I still find it hard to believe that there are some companies out there that haven’t heard of the Globally Harmonized System of Classification and Labeling (GHS). It’s hard for me to believe this, because in three months’ time everyone who works with hazardous chemicals in the workplace will have to be trained (and no I’m not kidding). December 1st, 2013 is the deadline to have all employees trained on the GHS within OSHA, yet somehow I still show up to companies to train their workers on shipping dangerous goods (this often involves employees who are in the EHS department) and I ask them if they have heard of GHS or OSHA HazCom 2012. To my surprise I still get the blank stares and the question “What is that?”. This really isn’t a bad thing for me because that means I get to help one of our clients avoid fines by informing them about more training they will need, and in many cases they have ICC train them in GHS within OSHA as well.
The GHS is what OSHA has adopted for its new Hazard Communication Standard and it was adopted in 2012 which is why the standard is called OSHA HazCom 2012. This new standard is meant to try and “harmonize” hazardous chemical communications around the globe. Before we go any further I want to inform you that the GHS and OSHA HazCom 2012 are NOT the same thing. The GHS is a recommendation that was developed at the “Earth Summit” in 1992 in Brazil by the United Nations (UN), and it encompasses the classification of chemicals, SDSs, labels, and training. OSHA HazCom 2012 are the pieces of GHS that OSHA has adopted plus other hazards that were not part of the GHS.
The major change that is happening with the adoption of the GHS within OSHA is going to be the classification of chemicals. The classification will drive the standard phrases that will appear on the SDS (changed from MSDS) and also appear on the drum labels. Under the old system there was very little information that needed to be provided on an SDS and each country had different standards for how they wanted chemicals classified. Depending on the chemical that was being shipped there could be a classification of toxic in one country, flammable in another, and flammable and toxic in a third. This caused chemical manufacturers to need at least three MSDSs for that one product. As you can imagine, this caused nightmares for chemical companies who wanted to be competitive on a global market.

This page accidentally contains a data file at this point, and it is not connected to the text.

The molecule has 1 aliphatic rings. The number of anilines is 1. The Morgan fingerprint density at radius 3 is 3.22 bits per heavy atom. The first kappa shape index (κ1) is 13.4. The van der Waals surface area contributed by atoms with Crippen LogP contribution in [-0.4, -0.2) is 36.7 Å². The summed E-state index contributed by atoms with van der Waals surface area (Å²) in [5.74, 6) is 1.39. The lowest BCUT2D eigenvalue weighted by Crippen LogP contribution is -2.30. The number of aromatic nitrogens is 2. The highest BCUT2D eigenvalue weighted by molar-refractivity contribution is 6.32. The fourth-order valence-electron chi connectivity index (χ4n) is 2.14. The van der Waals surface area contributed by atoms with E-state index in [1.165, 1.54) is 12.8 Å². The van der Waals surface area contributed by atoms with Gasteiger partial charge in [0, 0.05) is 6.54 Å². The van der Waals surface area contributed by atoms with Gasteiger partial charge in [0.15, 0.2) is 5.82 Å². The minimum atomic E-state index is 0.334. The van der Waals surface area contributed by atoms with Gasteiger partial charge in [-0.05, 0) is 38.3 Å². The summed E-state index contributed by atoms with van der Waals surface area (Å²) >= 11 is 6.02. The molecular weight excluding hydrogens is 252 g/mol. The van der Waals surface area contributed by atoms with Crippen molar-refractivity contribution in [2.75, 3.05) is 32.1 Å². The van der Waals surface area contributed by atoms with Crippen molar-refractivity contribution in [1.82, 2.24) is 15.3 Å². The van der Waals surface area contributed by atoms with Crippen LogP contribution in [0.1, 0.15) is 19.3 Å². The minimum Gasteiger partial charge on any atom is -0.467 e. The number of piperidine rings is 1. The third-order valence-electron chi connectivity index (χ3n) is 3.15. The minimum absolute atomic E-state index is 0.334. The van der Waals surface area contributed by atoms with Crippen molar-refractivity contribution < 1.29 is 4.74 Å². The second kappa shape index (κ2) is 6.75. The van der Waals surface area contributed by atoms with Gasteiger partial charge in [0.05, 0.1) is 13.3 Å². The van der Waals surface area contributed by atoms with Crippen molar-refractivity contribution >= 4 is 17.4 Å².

Now, I know what you are thinking “if the GHS is adopted then won’t that fix these problems?”, and the simple answer to that is “no”, not necessarily. As I mentioned earlier the GHS is just a recommendation that the UN would like you to follow, but it is no way mandatory. What this means is that countries are free to adopt any portion of the GHS that they would like in fact they do not have to adopt any portion of the GHS if they do not want to. The United States did just that, they adopted portions of the GHS, and they added extra hazards (hazards not otherwise classified) to it as well. Not only is the GHS optional but the U.N. is updating the recommendations every two years and not every country is updating alongside the U.N.. The U.S. decided to use the 3rd revision of the GHS which was published in 2009, and in June of 2013 the U.N. published the 5th revision of the GHS, so the U.S. is a little behind.
The question we should really be asking ourselves is “Will the GHS improve workers knowledge of the hazards associated with the chemicals in the workplace?” and in my honest opinion I believe that the implementation of these recommendations will produce a more knowledgeable workforce who will be able to keep themselves safe when using hazardous chemicals in the workplace. Not only do I believe in the safety and knowledge that the GHS brings, but I also believe that with time, many more countries will adopt these recommendations which will transition us into a “Globally Harmonized System” where we will no longer need 3 SDSs (or more) for one product.
For those of you that have stuck with me this long I can only assume (and we all know what assuming makes us) that you are interested in the GHS and want more information. Well, if I am correct and you do want more information, then you have come to the right place. We are here to help you understand what is required of you to make this a smooth transition, whether it be classifying chemicals and authoring an SDS for them or maybe you just need to be trained so you can understand what is required of you, either way we will keep you up to date on your GHS needs. Give 888-442-9628 a call if you are confused about GHS or you want more information on training or services.